The Durfee Hills contain some of the finest elk hunting grounds in Montana. Some 2,700 acres of this majestic country is open to sportsmen, courtesy of the land’s owner, the United States government.
But “no trespassing” signs could sprout if two rich Texans succeed in persuading the federal government to give them the hills in return for another chunk of land on their 360,000-acre spread — a parcel providing the only road access to 50,000 public acres along the Upper Missouri River. Both federal properties are overseen by the Bureau of Land Management.
If they prevailed, the Wilks brothers would create a world-class private hunting preserve the size of a small European country. This is not an isolated case. A lot of open space is closing around Montana, Wyoming and throughout rural parts of the West as billionaires and developers vie to shut out the public.
They are getting a helpful push from conservative politicians demanding that Washington dispose of the huge amount of federal land it owns, especially throughout the West. Though these politicians routinely declare love of hunting — all but posing with a moose draped over their shoulders — they are in effect calling for the closing of the land used by 72 percent of Western hunters.
Republicans in the U.S. Senate, meanwhile, recently passed a nonbinding budget resolution calling on the federal government to dispose of all its land other than national parks and monuments, which are almost entirely off-limits to hunting.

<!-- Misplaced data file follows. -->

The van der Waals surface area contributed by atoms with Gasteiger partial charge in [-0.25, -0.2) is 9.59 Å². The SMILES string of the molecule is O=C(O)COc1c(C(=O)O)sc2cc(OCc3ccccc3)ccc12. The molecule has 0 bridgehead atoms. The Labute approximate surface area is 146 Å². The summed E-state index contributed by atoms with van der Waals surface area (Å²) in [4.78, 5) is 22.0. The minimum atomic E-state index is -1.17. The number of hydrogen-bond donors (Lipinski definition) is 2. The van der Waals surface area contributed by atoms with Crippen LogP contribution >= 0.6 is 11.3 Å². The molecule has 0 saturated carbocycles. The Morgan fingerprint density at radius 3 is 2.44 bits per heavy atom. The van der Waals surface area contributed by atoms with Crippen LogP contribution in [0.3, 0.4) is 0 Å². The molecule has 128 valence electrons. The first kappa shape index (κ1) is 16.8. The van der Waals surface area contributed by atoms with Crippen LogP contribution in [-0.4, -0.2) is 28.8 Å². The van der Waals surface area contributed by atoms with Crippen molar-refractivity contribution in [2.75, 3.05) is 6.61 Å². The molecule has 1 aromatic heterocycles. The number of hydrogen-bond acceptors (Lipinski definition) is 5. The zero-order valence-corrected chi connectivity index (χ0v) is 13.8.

“A lot of politicians are making the claim that these lands are worthless, when in reality these are the lands that matter the most to the average sportsman,” Joel Webster of the Theodore Roosevelt Conservation Partnership, a group of environmental-minded hunters and anglers, told me.
In a doubled double cross to hunters, the National Rifle Association backs the politicians wanting to close off the land to public sportsmen. Some hunters have told me that they refuse to be NRA members.
The Wilks brothers can play hardball. Their N Bar Ranch surrounds the Durfee Hills, so hunters must fly in, and they do. The brothers put a fence around the BLM land, depriving hunters of the elk that graze on their ranch property.
And they posted armed guards on the old road leading to the Missouri River, a road that was open until 2011. (They’re now allowing temporary public access, perhaps to ease local anger.)
“If the BLM caves in,” said Don Thomas, a Montana-based outdoors writer, “it will establish a dangerous precedent that could eventually spell the end to public land hunting and fishing throughout the West.”
Some of the politicians tell the sportsmen that federal land taken over by states would be kept open to hunting. That’s nonsense, Webster said.
Most state constitutions require that state lands be managed for profit. In Colorado, for example, 80 percent of state land is closed to hunting. You can’t even walk your dog there.
This is the scenario if the land were transferred to the states: The states would immediately complain that there’s no money for maintaining it — and raising taxes is against their religion.
“What happens next,” Webster said, “is the states identify which lands have the most industrial potential. Then they’ll sell the prime real estate lands — the lands with lakefronts and mountain basins — to billionaires and developers. That’s how you maximize profit, right?”
About 640 million acres — mostly BLM, U.S. Forest Service and U.S. Fish and Wildlife Service land — is in the crosshairs. Western hunters had better counter this movement to curb federal land ownership — or they may no longer be Western hunters.